Monday, August 30, 2010
Unusual August Rainfall
An unusually heavy rainfall event for August is going to strike our region during the next two days, and its coming from the west and northwest--not the usual southwesterly direction of our big winter rains. Take a look at the latest satellite image above--see those clouds offshore?--they are the leading edge of the first a several, unusually strong, late summer disturbances that will strike soon.
How wet? Here are the latest 24-h rainfall total predictions for Washington State ending 5 PM Tuesday and Wednesday (click on the images to get larger images). The coast and western side of the Cascades get hammered, with 1-2 inches being widespread. Some locations may get 2-3.5 inches. The lowlands could receive .5 to 1 inches over the next two days. My advice: you won't have to water for a few days!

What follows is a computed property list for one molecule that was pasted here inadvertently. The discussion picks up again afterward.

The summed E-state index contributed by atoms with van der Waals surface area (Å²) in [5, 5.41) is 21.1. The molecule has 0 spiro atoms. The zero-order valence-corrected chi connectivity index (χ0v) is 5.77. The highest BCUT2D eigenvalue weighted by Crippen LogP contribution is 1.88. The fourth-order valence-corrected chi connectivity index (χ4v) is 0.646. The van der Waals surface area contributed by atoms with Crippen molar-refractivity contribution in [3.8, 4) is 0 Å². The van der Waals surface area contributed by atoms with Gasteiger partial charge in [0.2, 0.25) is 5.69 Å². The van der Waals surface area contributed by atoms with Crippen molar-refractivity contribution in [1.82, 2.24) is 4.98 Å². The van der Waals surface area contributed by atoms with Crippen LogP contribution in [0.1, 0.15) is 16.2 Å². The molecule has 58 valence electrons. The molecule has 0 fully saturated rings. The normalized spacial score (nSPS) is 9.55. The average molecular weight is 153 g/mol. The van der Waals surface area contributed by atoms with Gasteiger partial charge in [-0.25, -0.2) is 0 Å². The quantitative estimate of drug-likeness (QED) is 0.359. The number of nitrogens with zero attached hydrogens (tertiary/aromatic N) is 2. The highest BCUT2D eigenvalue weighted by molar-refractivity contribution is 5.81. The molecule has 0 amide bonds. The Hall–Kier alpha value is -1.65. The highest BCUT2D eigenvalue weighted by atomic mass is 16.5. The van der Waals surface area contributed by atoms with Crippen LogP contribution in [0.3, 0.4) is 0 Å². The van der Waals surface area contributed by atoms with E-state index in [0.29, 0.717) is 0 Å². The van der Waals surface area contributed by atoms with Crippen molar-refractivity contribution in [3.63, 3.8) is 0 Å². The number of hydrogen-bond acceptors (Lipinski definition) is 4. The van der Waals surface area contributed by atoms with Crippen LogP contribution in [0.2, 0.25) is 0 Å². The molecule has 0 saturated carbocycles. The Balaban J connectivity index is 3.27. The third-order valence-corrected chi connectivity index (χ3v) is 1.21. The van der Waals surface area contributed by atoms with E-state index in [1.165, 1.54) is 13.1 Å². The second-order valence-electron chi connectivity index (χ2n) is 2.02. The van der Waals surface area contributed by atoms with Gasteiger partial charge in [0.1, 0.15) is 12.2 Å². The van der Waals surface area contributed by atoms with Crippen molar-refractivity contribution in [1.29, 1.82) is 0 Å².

Here is the computer forecast of water vapor in the atmosphere (total from the surface to the upper atmosphere) for 11 PM tomorrow. See the extraordinary long plume stretching westward into the Pacific? If that graphic was larger you would see the tail dip down into the subtropics!
Later this week, a ridge of high pressure moves in, the thermal trough moves northward, and we get a few days of warmer weather. But the latest runs suggest it won't last. Sorry. The good thing is that this event will severely damp down the potential for wildfires.
Posted by Cliff Mass at 4:41 PM